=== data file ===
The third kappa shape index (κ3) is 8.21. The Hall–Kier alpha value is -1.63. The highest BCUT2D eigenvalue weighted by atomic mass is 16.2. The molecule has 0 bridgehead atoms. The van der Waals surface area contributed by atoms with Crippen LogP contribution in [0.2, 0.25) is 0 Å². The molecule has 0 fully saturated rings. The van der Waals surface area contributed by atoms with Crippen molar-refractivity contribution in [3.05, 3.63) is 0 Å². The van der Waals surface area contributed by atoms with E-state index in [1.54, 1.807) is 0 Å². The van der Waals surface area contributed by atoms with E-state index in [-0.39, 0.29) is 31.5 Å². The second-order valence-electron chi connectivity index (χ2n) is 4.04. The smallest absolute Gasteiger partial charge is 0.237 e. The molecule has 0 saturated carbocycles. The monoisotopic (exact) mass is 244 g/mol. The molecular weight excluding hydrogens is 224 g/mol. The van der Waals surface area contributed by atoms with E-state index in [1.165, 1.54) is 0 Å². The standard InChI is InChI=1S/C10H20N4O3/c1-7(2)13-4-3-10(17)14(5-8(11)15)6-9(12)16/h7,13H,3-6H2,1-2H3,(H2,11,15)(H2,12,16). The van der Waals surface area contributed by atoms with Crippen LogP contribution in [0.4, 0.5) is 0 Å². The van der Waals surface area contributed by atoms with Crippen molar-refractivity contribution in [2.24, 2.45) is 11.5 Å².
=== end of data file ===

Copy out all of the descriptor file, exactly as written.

The third kappa shape index (κ3) is 8.21. The Hall–Kier alpha value is -1.63. The highest BCUT2D eigenvalue weighted by atomic mass is 16.2. The molecule has 0 bridgehead atoms. The van der Waals surface area contributed by atoms with Crippen LogP contribution in [0.2, 0.25) is 0 Å². The molecule has 0 fully saturated rings. The van der Waals surface area contributed by atoms with Crippen molar-refractivity contribution in [3.05, 3.63) is 0 Å². The van der Waals surface area contributed by atoms with E-state index in [1.54, 1.807) is 0 Å². The van der Waals surface area contributed by atoms with E-state index in [-0.39, 0.29) is 31.5 Å². The second-order valence-electron chi connectivity index (χ2n) is 4.04. The smallest absolute Gasteiger partial charge is 0.237 e. The molecule has 0 saturated carbocycles. The monoisotopic (exact) mass is 244 g/mol. The molecular weight excluding hydrogens is 224 g/mol. The van der Waals surface area contributed by atoms with E-state index in [1.165, 1.54) is 0 Å². The standard InChI is InChI=1S/C10H20N4O3/c1-7(2)13-4-3-10(17)14(5-8(11)15)6-9(12)16/h7,13H,3-6H2,1-2H3,(H2,11,15)(H2,12,16). The van der Waals surface area contributed by atoms with Crippen LogP contribution in [0.4, 0.5) is 0 Å². The van der Waals surface area contributed by atoms with Crippen molar-refractivity contribution in [2.24, 2.45) is 11.5 Å².